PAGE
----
Get tools such as a cat brush, cat shampoo, some cat toys, and nail trimmers.

Experts also recommend getting some scratch pads so that your cat can safely sharpen their nails instead of on your furniture. Remember that a cat’s nails need to be worn down.

Wagr Pro Tip: Use some sticky tape on the corners of any of your favorite upholstered furniture to prevent scratching.

Unless you live alone, your family should also know the basics of taking care of your cat. Petcare should not be the sole burden of any one person in the family. Let them understand all the basic know-how so that they can be a source of support for you and the cat.

Cats, like dogs, rely on their sense of smell. So, life would be much easier for you if you can make their new home as familiar as possible. Some cat owners take a piece of clothing such as a blanket from their home and leave it with the cat to get used to the smell before bringing the pet home.

If you aren’t able to do that, then we suggest you buy feline facial pheromones from your vet or pet store. These are sprays or plug-in diffusers, which can create a reassuring environment and reduce stress for a cat. Keep the home environment calm the first few weeks. You can plan that great house party much later. Avoid having too many news faces until then.

Cats Protection has a great video right here on YouTube to get you home cat-proof as fast as possible.

Cat Feeding

How to feed your cat as a beginner cat parent

For the first week, it’s best to continue to use the food the cat has been used to. Get your vet’s suggestions on what kind of diet works best for your cat, and then slowly switch the cat to your favorite or recommend cat food.

Make sure that clean and fresh water is always available.

Always keep the cat’s feeding and water bowls away from the litter box.

Cats are obligate carnivores, so they are used to meat to survive. This means that their metabolism and gastrointestinal tracts have adapted to them eating meat. Cats cannot absorb certain proteins, especially taurine, themselves. They need to source it from food rich in protein, such as beef or fish.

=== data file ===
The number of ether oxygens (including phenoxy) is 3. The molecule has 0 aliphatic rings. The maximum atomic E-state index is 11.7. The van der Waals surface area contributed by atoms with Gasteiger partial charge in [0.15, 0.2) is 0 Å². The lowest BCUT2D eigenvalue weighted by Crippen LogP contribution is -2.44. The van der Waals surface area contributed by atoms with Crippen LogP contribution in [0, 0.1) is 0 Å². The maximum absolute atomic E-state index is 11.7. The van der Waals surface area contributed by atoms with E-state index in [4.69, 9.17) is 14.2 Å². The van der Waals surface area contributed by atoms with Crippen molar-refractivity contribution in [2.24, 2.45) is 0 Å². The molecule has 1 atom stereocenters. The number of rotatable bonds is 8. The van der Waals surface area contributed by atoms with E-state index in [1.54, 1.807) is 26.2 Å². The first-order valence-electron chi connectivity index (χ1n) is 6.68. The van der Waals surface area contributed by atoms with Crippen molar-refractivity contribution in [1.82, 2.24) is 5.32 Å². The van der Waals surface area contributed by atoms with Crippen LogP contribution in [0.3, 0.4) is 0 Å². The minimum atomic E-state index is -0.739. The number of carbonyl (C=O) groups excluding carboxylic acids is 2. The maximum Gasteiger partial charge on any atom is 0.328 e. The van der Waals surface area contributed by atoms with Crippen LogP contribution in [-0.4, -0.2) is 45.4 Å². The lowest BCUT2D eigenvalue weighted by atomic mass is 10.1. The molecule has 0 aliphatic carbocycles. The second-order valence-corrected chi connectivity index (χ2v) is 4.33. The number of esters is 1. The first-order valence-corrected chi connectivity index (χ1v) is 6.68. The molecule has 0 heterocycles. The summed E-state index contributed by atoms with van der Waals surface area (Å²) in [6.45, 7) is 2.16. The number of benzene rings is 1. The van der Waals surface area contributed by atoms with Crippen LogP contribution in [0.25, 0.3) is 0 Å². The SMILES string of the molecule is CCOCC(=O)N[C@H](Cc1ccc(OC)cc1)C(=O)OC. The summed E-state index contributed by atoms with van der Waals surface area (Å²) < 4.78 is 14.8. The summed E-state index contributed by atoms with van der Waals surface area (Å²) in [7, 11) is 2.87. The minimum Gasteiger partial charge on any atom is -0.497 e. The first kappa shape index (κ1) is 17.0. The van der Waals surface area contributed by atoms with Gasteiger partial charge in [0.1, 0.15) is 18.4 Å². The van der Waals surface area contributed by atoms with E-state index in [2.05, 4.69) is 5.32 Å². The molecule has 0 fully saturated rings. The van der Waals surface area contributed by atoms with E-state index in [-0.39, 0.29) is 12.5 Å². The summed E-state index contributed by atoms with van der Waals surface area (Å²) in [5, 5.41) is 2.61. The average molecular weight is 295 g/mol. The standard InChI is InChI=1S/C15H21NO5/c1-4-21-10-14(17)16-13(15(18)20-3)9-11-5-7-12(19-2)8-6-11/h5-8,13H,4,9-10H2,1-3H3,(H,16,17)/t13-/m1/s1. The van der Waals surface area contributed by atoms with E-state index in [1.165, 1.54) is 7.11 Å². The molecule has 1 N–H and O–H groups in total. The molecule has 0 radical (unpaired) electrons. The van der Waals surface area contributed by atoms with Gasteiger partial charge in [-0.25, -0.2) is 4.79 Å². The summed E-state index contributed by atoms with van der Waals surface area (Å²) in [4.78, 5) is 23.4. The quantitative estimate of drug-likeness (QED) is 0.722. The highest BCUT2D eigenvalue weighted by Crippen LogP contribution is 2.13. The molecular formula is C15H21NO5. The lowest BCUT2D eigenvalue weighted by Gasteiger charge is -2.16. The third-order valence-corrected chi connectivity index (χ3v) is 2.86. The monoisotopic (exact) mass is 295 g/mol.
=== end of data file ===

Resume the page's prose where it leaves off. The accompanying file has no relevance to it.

In Indian settings, it’s common to think of making a cat ‘vegetarian’ or ‘vegan.’ It’s not usually recommended to force-feed a cat a diet they are not used to. A plant-based diet may not be the best idea for your cat.

If you have a kitten (under 1-year-old), please use a kitten formula as kittens need more calories.

Let’s take you through a quick introduction to the different kinds of cat food:

Canned food

This is also called ‘wet’ food. Most cats like canned food. Check the labels carefully to ensure that you are getting canned food with a higher proportion of meat. Most canned food will come as chunks or slices floating in a sea of gravy.

Wagr Pro Tip: Don’t leave canned out longer than 20 minutes, especially in summer. It can quickly spoil. Keep any leftover food in the refrigerator, and do not reuse any food your cat left behind in the bowl.

Dry food

Dry food has one major advantage: you can leave the food out for long periods and not worry about it spoiling.

This is also helpful if your cat likes to eat when they want rather than at fixed mealtimes, which is what you might have if you use only canned or wet food.